With the 1970 amendment, Michigan’s Constitution became one of the most repressive in the country with respect to parental choice involving nonpublic schools. In an attempt to limit state support to religious schools, advocates of the amendment foreclosed the opportunity for nonpublic school educational choice programs that were religion-neutral and consistent with state and federal constitutional requirements. Michigan residents have lived with the result for over a quarter of a century.

The passing of more than two decades has brought about change in Michigan. Nonpublic schools are attracting more students, support for parental choice in education is growing rapidly, and it is not clear that 1970s Proposal C would pass in our present day. It is time to reevaluate the language that is openly hostile and punitive to parents who would like to send their children to a nonpublic school without having to pay twice.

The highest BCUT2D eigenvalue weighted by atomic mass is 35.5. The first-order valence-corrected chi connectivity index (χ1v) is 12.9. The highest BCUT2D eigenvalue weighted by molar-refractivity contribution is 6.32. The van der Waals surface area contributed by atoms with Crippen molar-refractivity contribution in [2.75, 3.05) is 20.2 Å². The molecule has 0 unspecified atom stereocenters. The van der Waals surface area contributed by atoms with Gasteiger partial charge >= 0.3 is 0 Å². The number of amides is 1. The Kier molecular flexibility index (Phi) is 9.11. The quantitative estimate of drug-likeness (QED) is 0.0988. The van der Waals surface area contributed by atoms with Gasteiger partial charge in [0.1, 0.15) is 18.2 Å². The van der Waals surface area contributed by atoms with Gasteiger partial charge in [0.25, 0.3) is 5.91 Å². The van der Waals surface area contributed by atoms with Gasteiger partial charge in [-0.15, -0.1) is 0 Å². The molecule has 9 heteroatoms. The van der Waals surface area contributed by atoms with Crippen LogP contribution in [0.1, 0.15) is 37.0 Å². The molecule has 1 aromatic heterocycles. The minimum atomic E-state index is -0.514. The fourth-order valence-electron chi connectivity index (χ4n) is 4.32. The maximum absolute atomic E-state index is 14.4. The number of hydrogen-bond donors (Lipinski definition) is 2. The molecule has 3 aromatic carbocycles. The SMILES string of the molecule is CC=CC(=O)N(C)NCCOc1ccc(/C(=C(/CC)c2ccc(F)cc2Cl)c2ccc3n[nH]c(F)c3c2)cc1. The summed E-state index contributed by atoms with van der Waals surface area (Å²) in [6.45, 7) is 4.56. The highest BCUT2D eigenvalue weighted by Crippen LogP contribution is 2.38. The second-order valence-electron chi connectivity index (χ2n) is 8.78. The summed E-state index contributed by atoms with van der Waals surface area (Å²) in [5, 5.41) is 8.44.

With the 1970 amendment, Michigan's Constitution became one of the most repressive in the country with respect to parental choice involving nonpublic schools. It is time to reevaluate the language that is openly hostile and punitive to parents who would like to send their children to a nonpublic school without having to pay twice.

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